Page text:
Committee on Economic, Social and Cultural Rights
Statement on the obligations of States parties regarding the corporate sector and economic, social andcultural rights*
As a result of globalization and the growing role played by non-State actors, the Committee increasingly addresses the obligations of States Parties regarding the impact of the corporate sector on the implementation of the rights under the Covenant. The corporate sector in many instances contributes to the realization of the economic, social and cultural rights enshrined in the Covenant through, inter alia,input to economic development, employment generation, and productive investment. However the Committee has also frequently observed that corporate activities can adversely affect the enjoyment of Covenant rights. Multiple examples of related problems range from child labour and unsafe working conditions through restrictions on trade union rights and discrimination against female workers, to harmful impact on the right to health, standard of living, including of indigenous peoples, and the natural environment, to the destructive role of corruption. The Committee reiterates the obligation of States Parties to ensure that all economic, social and cultural rights laid down in the Covenant are fully respected and rights holders adequately protected in the context of corporate activities.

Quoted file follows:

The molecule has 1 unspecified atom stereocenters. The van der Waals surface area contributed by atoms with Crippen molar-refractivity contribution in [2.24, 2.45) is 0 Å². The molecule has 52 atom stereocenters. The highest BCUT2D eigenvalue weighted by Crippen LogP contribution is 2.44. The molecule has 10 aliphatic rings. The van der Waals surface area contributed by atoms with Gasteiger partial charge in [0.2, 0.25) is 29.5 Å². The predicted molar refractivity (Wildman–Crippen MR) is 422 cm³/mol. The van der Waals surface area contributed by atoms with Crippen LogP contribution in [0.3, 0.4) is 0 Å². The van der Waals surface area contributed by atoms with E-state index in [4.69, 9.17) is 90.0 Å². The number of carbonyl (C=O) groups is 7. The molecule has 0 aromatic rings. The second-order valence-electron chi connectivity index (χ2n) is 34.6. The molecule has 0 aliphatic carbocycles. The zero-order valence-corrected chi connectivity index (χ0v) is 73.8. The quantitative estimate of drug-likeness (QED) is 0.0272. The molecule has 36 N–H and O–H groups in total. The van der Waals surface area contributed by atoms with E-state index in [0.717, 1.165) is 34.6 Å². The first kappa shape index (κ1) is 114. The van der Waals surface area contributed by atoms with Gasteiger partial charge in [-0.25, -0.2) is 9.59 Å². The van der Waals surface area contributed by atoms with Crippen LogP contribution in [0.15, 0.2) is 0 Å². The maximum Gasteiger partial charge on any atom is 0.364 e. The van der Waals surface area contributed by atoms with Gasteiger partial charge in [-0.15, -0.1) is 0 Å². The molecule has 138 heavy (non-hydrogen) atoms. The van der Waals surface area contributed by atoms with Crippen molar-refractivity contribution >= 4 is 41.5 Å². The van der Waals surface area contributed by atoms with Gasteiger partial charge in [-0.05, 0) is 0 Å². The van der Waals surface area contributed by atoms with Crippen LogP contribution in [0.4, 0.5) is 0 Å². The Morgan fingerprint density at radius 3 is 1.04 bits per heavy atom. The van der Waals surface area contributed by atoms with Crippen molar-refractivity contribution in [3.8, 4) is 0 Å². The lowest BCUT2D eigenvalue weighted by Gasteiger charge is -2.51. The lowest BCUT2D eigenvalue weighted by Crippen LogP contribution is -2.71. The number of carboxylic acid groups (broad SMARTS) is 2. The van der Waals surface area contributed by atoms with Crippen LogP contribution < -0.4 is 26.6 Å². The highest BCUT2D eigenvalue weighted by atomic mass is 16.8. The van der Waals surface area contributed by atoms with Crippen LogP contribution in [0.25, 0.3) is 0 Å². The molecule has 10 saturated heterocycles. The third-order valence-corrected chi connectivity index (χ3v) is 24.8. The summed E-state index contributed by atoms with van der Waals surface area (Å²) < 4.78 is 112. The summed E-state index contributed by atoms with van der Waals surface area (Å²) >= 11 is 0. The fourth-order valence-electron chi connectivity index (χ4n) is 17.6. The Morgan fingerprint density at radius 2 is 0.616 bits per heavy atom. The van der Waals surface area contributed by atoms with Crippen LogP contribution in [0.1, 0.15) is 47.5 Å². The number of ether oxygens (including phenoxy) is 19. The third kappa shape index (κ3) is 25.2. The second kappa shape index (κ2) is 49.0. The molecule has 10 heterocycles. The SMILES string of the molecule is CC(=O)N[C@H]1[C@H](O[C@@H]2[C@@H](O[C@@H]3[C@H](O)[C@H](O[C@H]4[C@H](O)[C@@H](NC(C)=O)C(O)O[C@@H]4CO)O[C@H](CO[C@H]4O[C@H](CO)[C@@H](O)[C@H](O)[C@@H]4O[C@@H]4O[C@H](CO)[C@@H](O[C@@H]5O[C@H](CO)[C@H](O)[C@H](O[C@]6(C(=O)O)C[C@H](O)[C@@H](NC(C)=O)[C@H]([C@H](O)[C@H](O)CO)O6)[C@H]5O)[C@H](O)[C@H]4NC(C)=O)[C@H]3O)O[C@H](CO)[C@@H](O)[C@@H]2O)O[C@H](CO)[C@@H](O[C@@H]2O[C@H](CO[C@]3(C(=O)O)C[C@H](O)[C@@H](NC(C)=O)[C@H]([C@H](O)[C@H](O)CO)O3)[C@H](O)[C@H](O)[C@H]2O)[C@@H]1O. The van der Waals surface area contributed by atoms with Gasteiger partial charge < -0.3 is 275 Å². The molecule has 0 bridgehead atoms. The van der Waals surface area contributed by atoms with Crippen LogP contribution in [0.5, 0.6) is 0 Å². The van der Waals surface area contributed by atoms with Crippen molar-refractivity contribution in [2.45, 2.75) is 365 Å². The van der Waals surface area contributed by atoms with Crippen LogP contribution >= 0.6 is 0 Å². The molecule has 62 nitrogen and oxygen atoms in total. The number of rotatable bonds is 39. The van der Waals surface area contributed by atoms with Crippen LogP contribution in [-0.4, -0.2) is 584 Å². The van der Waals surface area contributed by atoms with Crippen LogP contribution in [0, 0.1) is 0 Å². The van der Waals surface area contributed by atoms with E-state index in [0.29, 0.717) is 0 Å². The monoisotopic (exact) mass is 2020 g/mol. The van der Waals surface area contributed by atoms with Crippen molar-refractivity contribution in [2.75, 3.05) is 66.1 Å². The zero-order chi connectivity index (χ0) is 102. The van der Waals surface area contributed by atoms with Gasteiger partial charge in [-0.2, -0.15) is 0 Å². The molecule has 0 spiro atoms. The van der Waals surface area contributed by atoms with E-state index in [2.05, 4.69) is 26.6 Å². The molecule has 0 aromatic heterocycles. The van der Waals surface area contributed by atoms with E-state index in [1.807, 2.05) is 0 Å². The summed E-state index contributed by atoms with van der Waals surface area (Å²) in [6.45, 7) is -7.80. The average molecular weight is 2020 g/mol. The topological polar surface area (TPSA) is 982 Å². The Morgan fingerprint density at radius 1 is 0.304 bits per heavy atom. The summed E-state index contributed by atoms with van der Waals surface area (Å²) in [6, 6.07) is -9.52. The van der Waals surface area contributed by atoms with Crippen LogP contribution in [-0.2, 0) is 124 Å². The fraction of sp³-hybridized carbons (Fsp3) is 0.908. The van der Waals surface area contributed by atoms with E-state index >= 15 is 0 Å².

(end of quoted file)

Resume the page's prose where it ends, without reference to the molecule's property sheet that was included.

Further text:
The Committee recalls that, in 1998, it issued its statement on globalization and its impact on the enjoyment of economic, social and cultural rights, which is relevant to the present statement. The Committee also acknowledges the initiatives related to corporate responsibilities in the context of human rights and takes them into consideration in the implementation of its mandate. At the international level, further to its 1977 Tripartite Declaration of Principles Concerning Multinational Enterprises and Social Policy, the International Labour Organization (ILO) in 1998 adopted the Declaration of Fundamental Principles and Rights at Work. The latter addresses, inter alia, freedom of association and the effective recognition of the right to collective bargaining, elimination of all forms of forced or compulsory labour, effective abolition of child labour, and elimination of discrimination in respect of employment and occupation. In 2000, the United Nations launched the United Nations Global Compact, which has been signed to date by more than 7,700 companies and other stakeholders, committing themselves to adhere to corporate responsibilities covering human rights, labour, the environment and anti-corruption. The Committee takes note that in 2008, the Human Rights Council welcomed the “Protect, Respect and Remedy” Framework for Business and Human Rights, presented by the Special Representative of the Secretary-General on the issue of human rights and transnational corporations and other business enterprises.